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Carolyn Kaster , Associated Press
President Barack Obama, joined by Trolley Square shooting survivor Carolyn Tuft, left, and other gun violence victims, speaks in the East Room of the White House in Washington, D.C., on Tuesday, Jan. 5, 2016, about steps his administration is taking to reduce gun violence. Also on stage are stakeholders and individuals whose lives have been impacted by gun violence.

SALT LAKE CITY — Trolley Square shooting victim Carolyn Tuft stood with an emotional President Barack Obama on Tuesday as he announced he was using his executive powers to tighten gun control regulations.

"That's a victory for my daughter who is not here, and that's the heartbreaking part about it," Tuft said after appearing with the president at the White House alongside a dozen other victims of gun violence.

Tuft was shot and her 15-year-old daughter, Kristin Hinckley, was killed while they were shopping for Valentine's Day cards on Feb. 12, 2007, when a lone gunman opened fire at the mall.

Now living with chronic pain as a result of gun pellets still in her body, Tuft, a gun violence prevention advocate, said she hopes no one else has to go through what she has endured.

"It shattered my life," she said.

Tuft praised the president's action, which broadens the definition of gun dealers in an effort to close the "gun show loophole" that permits sellers who aren't federally licensed gun dealers to skip background checks on buyers.

"I hope people aren't going to be fighting it, but the reality is, people already are," Tuft said. "I just hope people could step back and see that this is just really common sense and it's to protect us and our country, our communities."

More than three-quarters of Utahns support expanding background checks on gun sales to include purchases made online or at gun shows, according to a UtahPolicy.com poll released Tuesday.

Obama's executive order was soundly criticized by members of Utah's congressional delegation as going too far. But they stopped short of addressing why Congress has not acted to expand gun background checks.

"Congress is the one that's being derelict," longtime Utah pollster Dan Jones said. Those responding to the poll, he said, "really don't know when Congress is going to do something about it."

But Jones, who said he intends to conduct a new poll specifically on Obama's executive order, said members of the public also tend to oppose a president taking such action.

"They really don't like a lot of executive orders. They want the checks and balances," he said. "But the president does have that right. This comes with divided government, when you have a president of one party and a Congress of another."

Utah's all-Republican delegation had harsh words for Obama but little to say about the poll results. None of them directly answered a question about why Congress has not acted on the issue.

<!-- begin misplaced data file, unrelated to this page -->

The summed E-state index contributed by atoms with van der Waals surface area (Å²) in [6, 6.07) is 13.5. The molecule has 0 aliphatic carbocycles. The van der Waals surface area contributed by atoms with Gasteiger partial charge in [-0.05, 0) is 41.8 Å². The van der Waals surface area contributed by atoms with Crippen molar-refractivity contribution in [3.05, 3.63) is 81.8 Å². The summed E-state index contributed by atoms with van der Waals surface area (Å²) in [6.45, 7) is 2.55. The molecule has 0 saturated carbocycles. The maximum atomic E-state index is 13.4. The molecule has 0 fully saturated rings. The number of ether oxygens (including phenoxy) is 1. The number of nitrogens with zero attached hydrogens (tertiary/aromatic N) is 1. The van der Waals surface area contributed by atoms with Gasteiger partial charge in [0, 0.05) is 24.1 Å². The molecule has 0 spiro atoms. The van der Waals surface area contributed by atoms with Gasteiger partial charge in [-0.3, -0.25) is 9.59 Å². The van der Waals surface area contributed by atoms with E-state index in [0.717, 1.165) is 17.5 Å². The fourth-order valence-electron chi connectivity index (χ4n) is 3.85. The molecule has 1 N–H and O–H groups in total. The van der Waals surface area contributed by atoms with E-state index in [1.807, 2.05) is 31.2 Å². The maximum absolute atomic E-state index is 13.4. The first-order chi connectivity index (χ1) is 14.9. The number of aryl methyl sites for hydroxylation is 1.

"The president's actions are out of bounds and vastly exceed his executive authority," Rep. Jason Chaffetz said, warning the "president's approach undermines the foundation of our democracy."

Rep. Rob Bishop called Obama "out of touch. He is exploiting tragedy for political gain. His proposals would not have prevented the recent tragedies our nation has endured. His requirements will not make the country safer."

For Rep. Chris Stewart, the "silver lining is that just like any executive action, this one could be rescinded if it doesn't have the support of the American people." He asked that the president "respect the proper role of Congress in crafting legislation."

Rep. Mia Love said the president "is once again bypassing Congress while infringing on the constitutional rights" of Americans.

Sen. Orrin Hatch said discussions "about our fundamental freedoms are best suited for the legislative process."

Sen. Mike Lee went further, saying the president "chose to mislead the American people today by claiming to close supposed 'loopholes' in existing law that never existed."

Lee's spokesman, Conn Carroll, said the law already spells out that only people "in the business" of selling guns have to conduct background checks and called the poll question's reference to gun shows and online sales highly misleading.

"People not in the business of selling guns don't have to perform background checks for sales wherever they happen, whether it is in their home, at a yard sale, at a gun show, online, at a circus, or wherever," he said.

Licensed dealers, Carroll said, have to do background checks on everyone making a purchase "no matter where they are sold, whether it is at a gun show, online, in their home, at their gun store, on Mars, wherever."

Carroll compared calling that a loophole to suggesting there is a "food loophole" because, unlike a restaurant, having people over to dinner or baking cookies for a child's school doesn't require meeting health code requirements.

The poll released Tuesday, conducted Dec. 8-14, 2015, of 622 Utahns, asked specifically about legislation and did not refer to executive action. The poll has a margin of error of plus or minus just under 4 percent.

More than half of the respondents, 52 percent, said they strongly support the expanded background checks, while 24 percent said they somewhat support the change.

Contributing: Brianna Bodily

Email: lisa@deseretnews.com

Twitter: DNewsPolitics